Definition: Dramatic irony is when the words and actions of the characters of a work of literature have a different meaning for the reader than they do for the characters. This is the result of the reader having a greater knowledge than the characters themselves.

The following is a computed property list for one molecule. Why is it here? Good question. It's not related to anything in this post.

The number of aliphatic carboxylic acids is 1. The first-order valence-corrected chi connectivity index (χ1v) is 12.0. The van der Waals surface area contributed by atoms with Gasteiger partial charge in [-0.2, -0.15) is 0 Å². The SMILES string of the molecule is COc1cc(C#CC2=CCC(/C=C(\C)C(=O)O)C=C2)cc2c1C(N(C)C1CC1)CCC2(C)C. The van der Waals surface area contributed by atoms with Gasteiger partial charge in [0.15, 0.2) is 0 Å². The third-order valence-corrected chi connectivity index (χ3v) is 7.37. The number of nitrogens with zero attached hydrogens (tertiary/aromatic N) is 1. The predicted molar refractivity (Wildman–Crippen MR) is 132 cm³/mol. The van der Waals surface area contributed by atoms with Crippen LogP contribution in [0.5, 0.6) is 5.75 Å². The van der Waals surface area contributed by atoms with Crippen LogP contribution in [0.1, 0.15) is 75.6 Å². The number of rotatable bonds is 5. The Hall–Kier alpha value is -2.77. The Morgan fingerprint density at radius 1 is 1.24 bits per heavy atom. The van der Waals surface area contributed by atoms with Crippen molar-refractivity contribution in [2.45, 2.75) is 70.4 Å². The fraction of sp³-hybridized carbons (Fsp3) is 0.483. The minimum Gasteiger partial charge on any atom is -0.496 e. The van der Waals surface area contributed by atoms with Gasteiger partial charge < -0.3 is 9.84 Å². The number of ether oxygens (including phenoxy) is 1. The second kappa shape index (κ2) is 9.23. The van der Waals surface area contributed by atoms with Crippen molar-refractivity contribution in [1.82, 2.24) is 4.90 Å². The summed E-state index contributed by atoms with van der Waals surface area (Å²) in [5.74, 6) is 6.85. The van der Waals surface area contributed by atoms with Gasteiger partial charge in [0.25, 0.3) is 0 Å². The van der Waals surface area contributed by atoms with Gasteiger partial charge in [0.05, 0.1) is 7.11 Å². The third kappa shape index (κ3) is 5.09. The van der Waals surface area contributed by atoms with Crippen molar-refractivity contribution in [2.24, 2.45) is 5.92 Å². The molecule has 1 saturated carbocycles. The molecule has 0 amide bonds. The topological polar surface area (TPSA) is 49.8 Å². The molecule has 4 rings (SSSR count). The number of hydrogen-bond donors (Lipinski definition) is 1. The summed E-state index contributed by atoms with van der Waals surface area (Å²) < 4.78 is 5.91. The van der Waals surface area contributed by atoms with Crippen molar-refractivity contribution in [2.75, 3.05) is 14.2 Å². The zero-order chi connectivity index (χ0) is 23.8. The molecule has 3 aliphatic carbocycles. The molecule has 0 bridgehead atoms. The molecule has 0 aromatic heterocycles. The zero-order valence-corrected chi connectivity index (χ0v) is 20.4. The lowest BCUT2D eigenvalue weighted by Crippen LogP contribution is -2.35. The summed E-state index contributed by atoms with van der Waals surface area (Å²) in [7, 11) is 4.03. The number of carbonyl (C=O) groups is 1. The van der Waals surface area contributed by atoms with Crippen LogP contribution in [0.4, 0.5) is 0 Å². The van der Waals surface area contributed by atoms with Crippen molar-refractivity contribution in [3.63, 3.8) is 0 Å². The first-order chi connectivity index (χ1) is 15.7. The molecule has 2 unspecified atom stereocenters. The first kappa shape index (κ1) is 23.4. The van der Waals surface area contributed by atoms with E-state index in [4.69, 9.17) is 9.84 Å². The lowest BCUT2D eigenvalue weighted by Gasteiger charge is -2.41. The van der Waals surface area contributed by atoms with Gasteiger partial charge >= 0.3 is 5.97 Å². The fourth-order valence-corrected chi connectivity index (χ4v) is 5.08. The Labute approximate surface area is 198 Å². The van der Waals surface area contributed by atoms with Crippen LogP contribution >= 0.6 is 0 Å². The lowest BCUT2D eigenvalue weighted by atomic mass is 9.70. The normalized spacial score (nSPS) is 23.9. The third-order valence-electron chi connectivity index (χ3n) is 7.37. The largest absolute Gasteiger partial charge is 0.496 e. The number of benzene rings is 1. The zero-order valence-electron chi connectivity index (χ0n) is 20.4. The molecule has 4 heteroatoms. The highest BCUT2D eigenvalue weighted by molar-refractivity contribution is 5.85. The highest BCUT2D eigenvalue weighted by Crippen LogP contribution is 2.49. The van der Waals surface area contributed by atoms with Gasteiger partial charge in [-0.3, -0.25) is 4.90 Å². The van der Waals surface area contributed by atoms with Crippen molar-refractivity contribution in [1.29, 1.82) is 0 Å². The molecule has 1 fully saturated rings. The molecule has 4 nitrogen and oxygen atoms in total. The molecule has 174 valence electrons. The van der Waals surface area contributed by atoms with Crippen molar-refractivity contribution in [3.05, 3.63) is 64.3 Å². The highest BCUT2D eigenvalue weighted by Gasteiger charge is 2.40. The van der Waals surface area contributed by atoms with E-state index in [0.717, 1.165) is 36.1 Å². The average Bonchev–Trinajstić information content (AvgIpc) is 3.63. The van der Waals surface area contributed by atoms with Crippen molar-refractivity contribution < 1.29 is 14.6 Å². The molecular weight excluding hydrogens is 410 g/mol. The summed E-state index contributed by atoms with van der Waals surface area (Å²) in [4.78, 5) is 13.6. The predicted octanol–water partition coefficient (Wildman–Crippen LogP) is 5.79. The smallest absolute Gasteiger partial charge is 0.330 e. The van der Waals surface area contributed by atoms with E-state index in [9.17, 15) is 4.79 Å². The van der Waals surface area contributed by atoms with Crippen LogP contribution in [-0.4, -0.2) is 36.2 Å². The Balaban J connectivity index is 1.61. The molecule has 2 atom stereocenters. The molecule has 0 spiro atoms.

Examples: In Hawthorne's "The Scarlet Letter," when Hester is in the governor's garden to see to it that Pearl is not taken away from her, she asks the Reverend Dimmesdale to support her position. This is an example of dramatic irony as the reader knows that Dimmesdale and Hester are partners in sin, but the characters do not.
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